‘Good Decision For Them To Run’: Russian Forces Retreating As Ukraine’s Counteroffensive Sees Success

‘Good Decision For Them To Run’: Russian Forces Retreating As Ukraine’s Counteroffensive Sees Success

Russia announced Saturday that it is pulling back troops from two areas as Ukraine’s counteroffensive advances in the country’s eastern region.

Ukrainian forces have appeared to make successful advances near Kharkiv, the country’s second-largest city, the Associated Press reported. President Volodymyr Zelenszky mocked the Russians after the announcement of a retreat in a video released Saturday night.

“The Russian army in these days is demonstrating the best that it can do — showing its back,” Zelensky said. “And, of course, it’s a good decision for them to run.”

Last month, the Ukrainian army launched its counter attack in the south near Kherson and the east near Kharkiv. Those counter offensives came around the same time Russian President Vladimir Putin boosted his troop numbers by nearly 140,000. Russian forces have stalled in the country’s invasion that has now dragged on for more than six months.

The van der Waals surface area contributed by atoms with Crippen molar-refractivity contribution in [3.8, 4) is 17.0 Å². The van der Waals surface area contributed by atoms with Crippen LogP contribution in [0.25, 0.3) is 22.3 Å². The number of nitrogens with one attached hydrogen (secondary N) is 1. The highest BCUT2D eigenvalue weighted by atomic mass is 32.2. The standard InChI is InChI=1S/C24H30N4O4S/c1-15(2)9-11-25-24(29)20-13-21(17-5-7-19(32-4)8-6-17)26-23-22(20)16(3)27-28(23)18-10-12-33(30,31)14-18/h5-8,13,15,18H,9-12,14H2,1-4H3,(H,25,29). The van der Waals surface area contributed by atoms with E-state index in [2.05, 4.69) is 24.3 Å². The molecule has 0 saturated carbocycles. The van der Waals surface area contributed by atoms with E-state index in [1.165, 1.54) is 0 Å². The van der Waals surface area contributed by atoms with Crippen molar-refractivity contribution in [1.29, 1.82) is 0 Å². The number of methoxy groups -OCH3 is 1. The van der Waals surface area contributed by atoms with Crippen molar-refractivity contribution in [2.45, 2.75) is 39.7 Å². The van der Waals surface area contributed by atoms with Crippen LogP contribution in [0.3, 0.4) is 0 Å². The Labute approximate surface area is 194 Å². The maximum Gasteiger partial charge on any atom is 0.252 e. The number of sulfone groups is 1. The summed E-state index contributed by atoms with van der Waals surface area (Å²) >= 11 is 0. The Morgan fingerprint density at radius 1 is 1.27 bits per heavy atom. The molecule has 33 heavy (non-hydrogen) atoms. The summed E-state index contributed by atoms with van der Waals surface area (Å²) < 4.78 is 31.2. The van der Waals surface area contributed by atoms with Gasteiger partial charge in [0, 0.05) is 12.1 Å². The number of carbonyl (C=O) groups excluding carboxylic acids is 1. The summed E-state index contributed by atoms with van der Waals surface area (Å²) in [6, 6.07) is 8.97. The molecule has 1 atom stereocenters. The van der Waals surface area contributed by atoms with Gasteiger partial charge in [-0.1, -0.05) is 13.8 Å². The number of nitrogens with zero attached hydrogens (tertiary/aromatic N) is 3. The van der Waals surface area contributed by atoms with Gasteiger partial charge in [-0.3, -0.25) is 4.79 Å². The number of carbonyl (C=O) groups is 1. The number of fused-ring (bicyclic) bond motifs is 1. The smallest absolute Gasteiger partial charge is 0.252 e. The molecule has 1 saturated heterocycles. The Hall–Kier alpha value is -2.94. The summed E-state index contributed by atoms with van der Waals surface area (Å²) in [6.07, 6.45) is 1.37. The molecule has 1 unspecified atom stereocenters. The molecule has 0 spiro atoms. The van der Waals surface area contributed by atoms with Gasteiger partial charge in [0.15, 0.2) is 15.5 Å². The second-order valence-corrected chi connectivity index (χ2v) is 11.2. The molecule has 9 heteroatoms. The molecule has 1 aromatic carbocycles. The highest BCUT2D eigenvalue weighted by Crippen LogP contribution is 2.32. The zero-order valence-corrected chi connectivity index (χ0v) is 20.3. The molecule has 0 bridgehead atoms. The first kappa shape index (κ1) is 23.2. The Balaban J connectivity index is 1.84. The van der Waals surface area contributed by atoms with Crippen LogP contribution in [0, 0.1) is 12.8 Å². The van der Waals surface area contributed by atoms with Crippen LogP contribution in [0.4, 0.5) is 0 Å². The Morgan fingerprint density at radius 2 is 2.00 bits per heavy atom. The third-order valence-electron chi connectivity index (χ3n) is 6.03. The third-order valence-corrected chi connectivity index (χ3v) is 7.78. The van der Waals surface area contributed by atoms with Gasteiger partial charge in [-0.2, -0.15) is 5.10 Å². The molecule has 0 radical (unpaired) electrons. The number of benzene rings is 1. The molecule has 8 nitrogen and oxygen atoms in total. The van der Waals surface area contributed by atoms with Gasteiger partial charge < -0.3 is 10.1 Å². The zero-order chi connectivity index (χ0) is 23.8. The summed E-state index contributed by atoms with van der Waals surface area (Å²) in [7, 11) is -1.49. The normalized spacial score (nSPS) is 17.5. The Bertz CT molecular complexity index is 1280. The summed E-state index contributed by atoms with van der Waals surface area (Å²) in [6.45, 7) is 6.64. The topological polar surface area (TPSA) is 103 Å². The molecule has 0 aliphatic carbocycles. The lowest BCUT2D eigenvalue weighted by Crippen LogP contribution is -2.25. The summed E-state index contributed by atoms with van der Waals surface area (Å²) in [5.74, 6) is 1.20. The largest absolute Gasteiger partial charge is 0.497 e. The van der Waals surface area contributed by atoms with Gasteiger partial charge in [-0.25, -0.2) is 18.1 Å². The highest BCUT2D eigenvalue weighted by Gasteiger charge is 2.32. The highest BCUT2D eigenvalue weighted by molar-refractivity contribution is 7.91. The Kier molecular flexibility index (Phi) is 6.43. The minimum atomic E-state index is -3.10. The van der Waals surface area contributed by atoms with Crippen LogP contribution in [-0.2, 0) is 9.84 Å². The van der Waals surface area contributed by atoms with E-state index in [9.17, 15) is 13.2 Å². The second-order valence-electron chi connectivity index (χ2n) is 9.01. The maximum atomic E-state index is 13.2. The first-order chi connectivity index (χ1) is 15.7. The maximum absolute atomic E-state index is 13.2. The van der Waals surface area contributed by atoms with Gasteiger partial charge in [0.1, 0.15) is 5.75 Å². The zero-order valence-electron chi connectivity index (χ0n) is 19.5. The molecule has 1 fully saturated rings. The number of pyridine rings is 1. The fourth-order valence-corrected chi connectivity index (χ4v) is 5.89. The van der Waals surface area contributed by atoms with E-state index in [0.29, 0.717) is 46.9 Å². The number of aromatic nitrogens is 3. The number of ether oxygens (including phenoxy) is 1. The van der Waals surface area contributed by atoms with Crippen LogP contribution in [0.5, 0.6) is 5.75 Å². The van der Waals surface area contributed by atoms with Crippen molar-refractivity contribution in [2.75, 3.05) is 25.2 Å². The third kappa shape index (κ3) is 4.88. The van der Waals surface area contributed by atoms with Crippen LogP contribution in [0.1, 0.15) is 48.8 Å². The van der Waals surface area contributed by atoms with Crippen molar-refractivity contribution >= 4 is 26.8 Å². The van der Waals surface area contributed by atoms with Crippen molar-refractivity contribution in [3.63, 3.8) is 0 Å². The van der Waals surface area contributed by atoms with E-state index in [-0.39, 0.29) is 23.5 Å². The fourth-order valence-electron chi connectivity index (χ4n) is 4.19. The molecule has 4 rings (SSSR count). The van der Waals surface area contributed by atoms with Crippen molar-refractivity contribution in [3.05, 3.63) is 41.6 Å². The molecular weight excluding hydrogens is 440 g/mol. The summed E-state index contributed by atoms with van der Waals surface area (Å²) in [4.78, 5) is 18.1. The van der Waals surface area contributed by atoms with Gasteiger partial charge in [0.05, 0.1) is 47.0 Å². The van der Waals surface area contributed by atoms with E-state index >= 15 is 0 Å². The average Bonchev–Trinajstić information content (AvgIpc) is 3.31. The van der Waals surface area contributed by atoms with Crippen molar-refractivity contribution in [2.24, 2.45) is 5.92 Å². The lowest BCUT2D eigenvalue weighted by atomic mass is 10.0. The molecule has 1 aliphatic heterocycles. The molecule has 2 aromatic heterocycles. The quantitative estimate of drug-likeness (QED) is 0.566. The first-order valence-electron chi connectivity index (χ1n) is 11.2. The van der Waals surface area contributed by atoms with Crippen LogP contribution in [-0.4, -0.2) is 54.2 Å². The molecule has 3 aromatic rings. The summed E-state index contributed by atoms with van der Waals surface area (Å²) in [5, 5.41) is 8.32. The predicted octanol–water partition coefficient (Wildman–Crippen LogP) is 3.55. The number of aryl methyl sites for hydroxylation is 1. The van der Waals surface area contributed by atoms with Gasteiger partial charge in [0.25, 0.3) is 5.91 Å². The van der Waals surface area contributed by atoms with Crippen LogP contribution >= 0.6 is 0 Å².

Russian officials have even admitted recently that their operation in Ukraine has slowed, claiming the reason is to “avoid casualties among civilians.” It has been reported that 5,600 civilians have perished since the onset of the war, and there are allegations of Russia purposely targeting civilians.

Igor Konashenkov, a spokesman for the Russian Defense Ministry, attempted to soften the blow of the retreat, saying Russian troops will “regroup” in the Donetsk region after leaving the Balakliya and Izyum areas, according to the AP. People in Balakliya reportedly celebrated as Ukrainian troops moved back into the area.

The announcement of a troop pullback from Russia’s Defense Ministry was made on the same day that Putin celebrated the 875th anniversary of Moscow’s founding, and the retreat has added to the criticism of Putin and his war.

“Most of these people are in shock and did not think that this could happen,” Dmitri Kuznets, a war analyst for the Russian-language news outlet Meduza, told The New York Times. “Most of them are, I think, genuinely angry.”

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